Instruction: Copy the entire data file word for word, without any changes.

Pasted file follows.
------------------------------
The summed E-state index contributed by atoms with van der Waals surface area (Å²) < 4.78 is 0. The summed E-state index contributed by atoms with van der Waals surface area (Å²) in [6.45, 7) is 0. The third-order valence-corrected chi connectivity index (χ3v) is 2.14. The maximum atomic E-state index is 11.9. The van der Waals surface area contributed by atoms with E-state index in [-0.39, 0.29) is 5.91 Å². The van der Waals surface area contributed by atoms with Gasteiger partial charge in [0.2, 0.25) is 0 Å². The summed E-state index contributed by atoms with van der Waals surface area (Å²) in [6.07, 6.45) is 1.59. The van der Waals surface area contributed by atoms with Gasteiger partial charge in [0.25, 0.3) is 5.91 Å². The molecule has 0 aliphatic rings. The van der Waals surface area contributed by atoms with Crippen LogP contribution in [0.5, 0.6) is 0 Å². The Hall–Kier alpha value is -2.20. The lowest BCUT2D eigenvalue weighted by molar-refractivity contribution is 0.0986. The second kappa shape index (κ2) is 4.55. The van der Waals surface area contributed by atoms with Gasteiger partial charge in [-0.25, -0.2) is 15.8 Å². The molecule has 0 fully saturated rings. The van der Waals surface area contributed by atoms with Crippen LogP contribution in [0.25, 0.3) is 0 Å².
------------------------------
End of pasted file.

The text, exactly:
The summed E-state index contributed by atoms with van der Waals surface area (Å²) < 4.78 is 0. The summed E-state index contributed by atoms with van der Waals surface area (Å²) in [6.45, 7) is 0. The third-order valence-corrected chi connectivity index (χ3v) is 2.14. The maximum atomic E-state index is 11.9. The van der Waals surface area contributed by atoms with E-state index in [-0.39, 0.29) is 5.91 Å². The van der Waals surface area contributed by atoms with Gasteiger partial charge in [0.2, 0.25) is 0 Å². The summed E-state index contributed by atoms with van der Waals surface area (Å²) in [6.07, 6.45) is 1.59. The van der Waals surface area contributed by atoms with Gasteiger partial charge in [0.25, 0.3) is 5.91 Å². The molecule has 0 aliphatic rings. The van der Waals surface area contributed by atoms with Crippen LogP contribution in [0.5, 0.6) is 0 Å². The Hall–Kier alpha value is -2.20. The lowest BCUT2D eigenvalue weighted by molar-refractivity contribution is 0.0986. The second kappa shape index (κ2) is 4.55. The van der Waals surface area contributed by atoms with Gasteiger partial charge in [-0.25, -0.2) is 15.8 Å². The molecule has 0 fully saturated rings. The van der Waals surface area contributed by atoms with Crippen LogP contribution in [0.25, 0.3) is 0 Å².